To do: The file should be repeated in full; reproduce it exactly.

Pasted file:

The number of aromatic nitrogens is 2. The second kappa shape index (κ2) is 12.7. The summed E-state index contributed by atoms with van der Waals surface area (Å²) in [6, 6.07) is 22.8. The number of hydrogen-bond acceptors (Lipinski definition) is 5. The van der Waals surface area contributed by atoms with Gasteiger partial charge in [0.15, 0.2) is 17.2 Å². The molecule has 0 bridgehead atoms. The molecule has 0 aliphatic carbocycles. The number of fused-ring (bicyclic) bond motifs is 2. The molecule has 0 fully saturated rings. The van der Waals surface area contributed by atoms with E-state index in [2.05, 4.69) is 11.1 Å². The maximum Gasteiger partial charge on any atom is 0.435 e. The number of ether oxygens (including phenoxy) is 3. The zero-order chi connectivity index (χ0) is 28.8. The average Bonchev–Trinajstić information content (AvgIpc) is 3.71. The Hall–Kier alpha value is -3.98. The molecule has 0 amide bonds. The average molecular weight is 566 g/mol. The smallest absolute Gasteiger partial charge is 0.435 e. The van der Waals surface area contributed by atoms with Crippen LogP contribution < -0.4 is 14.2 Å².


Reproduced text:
The number of aromatic nitrogens is 2. The second kappa shape index (κ2) is 12.7. The summed E-state index contributed by atoms with van der Waals surface area (Å²) in [6, 6.07) is 22.8. The number of hydrogen-bond acceptors (Lipinski definition) is 5. The van der Waals surface area contributed by atoms with Gasteiger partial charge in [0.15, 0.2) is 17.2 Å². The molecule has 0 bridgehead atoms. The molecule has 0 aliphatic carbocycles. The number of fused-ring (bicyclic) bond motifs is 2. The molecule has 0 fully saturated rings. The van der Waals surface area contributed by atoms with E-state index in [2.05, 4.69) is 11.1 Å². The maximum Gasteiger partial charge on any atom is 0.435 e. The number of ether oxygens (including phenoxy) is 3. The zero-order chi connectivity index (χ0) is 28.8. The average Bonchev–Trinajstić information content (AvgIpc) is 3.71. The Hall–Kier alpha value is -3.98. The molecule has 0 amide bonds. The average molecular weight is 566 g/mol. The smallest absolute Gasteiger partial charge is 0.435 e. The van der Waals surface area contributed by atoms with Crippen LogP contribution < -0.4 is 14.2 Å².